There must be a dam at the Illinois-Wisconsin border.
The water from Wisconsin’s boiling tea kettle didn’t spill over the state border last Saturday when the McHenry County Republican Party decided no candidate against Jack Franks was better than Tea Party activist Tonya Franklin.
I can’t help but note what Illinois Republican Party Chairman Pat Brady had to say about Wisconsin Scott Walker’s victory–the only Governor in U.S. history to survive a recall election:
“I enjoyed seeing all of the energy from Illinois Republicans over the past few weeks for Scott Walker and I know that energy will carry over to the Illinois Republican State Convention this weekend and to our elections this fall.
“I look forward to personally congratulating (Republican National Committee Chairman) Reince Priebus on Friday in Tinley Park for all his work in ensuring victory tonight.”
The abdication of the 63rd District seat to 7-time Mike Madigan supporter “Chainsaw Jack” Franks was three days before our state party leader’s praised that same energy.
Some may find some irony in the flat out rejection of the offer to take on a McHenry County GOP Establishment-predicted suicide run from a woman who had the energy to campaign in Wisconsin.
Not to mention for a month volunteering in Florida four years ago helping John McCain try to win the state on her own dime.
Ironically, McHenry County GOP Chairman seems more interested in not losing McHenry County to Barack Obama in 2012 as he did in 2008, than having a chance to beat Democratic Party State Rep. Jack Franks. (From email discouraging Precinct Committeemen from attending the Special Meeting Saturday at which a crucial step could have been taken that could have led to a Republican opponent to Jack Franks being on the ballot: “We are committed to help elect our Congressmen, our State Senators and Representatives, our County Board candidates and most of all, electing a Republican President.” Emphasis added.)
On the CNN fall election may last night while the analyst was debating on whether to change the color in Wisconsin from solid blue to pale blue, I noticed Illinois was the brightest of blues.
National commentators don’t share Tryon’s belief that Mitt Romney can carry Illinois this fall.
Carrying McHenry County will, at best, give bragging rights to local Republicans, while beating Jack Franks could make a difference in who controls the Illinois House.
A slim possibility, I will admit, but still a possibility, given what happened north of us.
Above the state line, Tea Party activists–even from Illinois–have been embraced by Republican leadership, including the Chairman of the National Republican Party Reince Priebus: “Thank God for the Tea Party.”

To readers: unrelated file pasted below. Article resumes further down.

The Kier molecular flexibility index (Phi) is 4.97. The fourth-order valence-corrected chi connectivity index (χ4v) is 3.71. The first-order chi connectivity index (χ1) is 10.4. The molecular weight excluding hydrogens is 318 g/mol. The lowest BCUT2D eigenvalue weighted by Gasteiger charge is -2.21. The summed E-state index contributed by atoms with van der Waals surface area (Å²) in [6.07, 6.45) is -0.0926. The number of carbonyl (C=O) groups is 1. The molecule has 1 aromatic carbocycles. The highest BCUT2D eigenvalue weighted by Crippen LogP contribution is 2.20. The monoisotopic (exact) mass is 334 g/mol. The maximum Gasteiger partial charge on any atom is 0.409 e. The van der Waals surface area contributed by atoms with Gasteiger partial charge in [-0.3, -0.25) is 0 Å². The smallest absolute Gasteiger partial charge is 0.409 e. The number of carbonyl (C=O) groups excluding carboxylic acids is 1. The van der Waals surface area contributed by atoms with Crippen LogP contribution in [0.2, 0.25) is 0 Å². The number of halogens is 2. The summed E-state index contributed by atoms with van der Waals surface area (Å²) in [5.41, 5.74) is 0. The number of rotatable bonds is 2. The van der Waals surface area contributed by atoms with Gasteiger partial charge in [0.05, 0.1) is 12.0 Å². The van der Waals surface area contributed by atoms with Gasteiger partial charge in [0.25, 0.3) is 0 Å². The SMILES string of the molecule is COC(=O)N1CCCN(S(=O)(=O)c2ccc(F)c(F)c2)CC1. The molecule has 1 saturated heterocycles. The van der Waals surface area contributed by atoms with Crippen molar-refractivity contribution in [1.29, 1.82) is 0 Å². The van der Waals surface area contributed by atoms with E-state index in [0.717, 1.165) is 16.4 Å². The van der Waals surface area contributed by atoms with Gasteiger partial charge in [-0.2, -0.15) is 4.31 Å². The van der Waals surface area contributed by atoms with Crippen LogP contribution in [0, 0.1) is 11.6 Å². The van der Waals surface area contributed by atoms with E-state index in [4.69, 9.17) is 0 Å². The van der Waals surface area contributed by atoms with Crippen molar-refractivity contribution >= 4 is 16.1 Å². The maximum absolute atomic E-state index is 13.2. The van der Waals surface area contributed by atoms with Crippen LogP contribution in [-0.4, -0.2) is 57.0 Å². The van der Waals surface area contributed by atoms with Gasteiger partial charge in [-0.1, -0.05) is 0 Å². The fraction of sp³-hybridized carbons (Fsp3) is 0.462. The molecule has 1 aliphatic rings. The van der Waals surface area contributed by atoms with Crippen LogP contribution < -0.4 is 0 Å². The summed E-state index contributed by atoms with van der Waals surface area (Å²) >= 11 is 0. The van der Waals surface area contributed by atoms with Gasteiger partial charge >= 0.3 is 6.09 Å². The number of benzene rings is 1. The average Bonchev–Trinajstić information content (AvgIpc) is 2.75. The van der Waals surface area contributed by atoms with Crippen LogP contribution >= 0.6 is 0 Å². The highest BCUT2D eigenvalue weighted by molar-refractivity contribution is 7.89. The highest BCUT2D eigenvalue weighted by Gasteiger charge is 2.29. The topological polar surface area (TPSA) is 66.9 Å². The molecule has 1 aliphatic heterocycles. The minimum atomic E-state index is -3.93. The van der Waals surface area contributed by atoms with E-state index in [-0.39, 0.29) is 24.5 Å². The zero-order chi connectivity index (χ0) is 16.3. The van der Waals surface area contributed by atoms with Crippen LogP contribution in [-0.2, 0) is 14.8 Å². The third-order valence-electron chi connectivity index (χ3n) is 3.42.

“We’re not in competition with the Conservative Movement. We’re just part of it,” Priebus said in an interview on Breitbart. “We need to have a party about addition and multiplication, not division and subtraction.”
Priebus, a Wisconsin resident, said,
“Courage is on the ballot in Wisconsin.
“We need more people to run for office and govern like they campaigned.”
Can’t help but wonder how he would react to the McHenry County Republican Party’s defeatist attitude.
And, arguably, the Party Leadership’s policy of, how did the National Chairman put it?
“Division and subtraction.”
Kool-Aid in the 63rd District better than Tea?
A perspective from the Left (“The Political Environment, Progressive reporting from Wisconsin and the region. Scott Walker Recall Updated Frequently.”) on the Wisconsin election points out:
“But Walker got to spend and benefit from $35-$50 million, and an advantage over Barrett by something like 7:1 this time, so where’s Walker’s growth? Yes, he won, but not in a landslide.”
We Ask America had the race at 54-44-4, the 4 being undecided, but warned that differential turnout was what the contest was all about.
I was listening to Milwaukee’s WTMJ coming home from a sleep apnea study this morning at Centegra’s Algonquin outpost and heard that no poll had predicted a Walker victory.
I guess, as with the mainstream media’s missing We Ask American’s poll on the Joe Walsh-Melissa Bean 2010 election, the commentator just didn’t look closely enough at this Illinois emerging source of information.
A McCormick Foundation analyst was interviewed.
Commenting on the effect the victory would have nationally, he said, “The political dynamic is certainly different.”
But, as the swim coaches say,
“You can win the race, if you’re not in the pool.”
And, no one in the McHenry County Republican Party leadership will be wearing this sweatshirt at this weekend’s GOP State Convention in Tinley Park: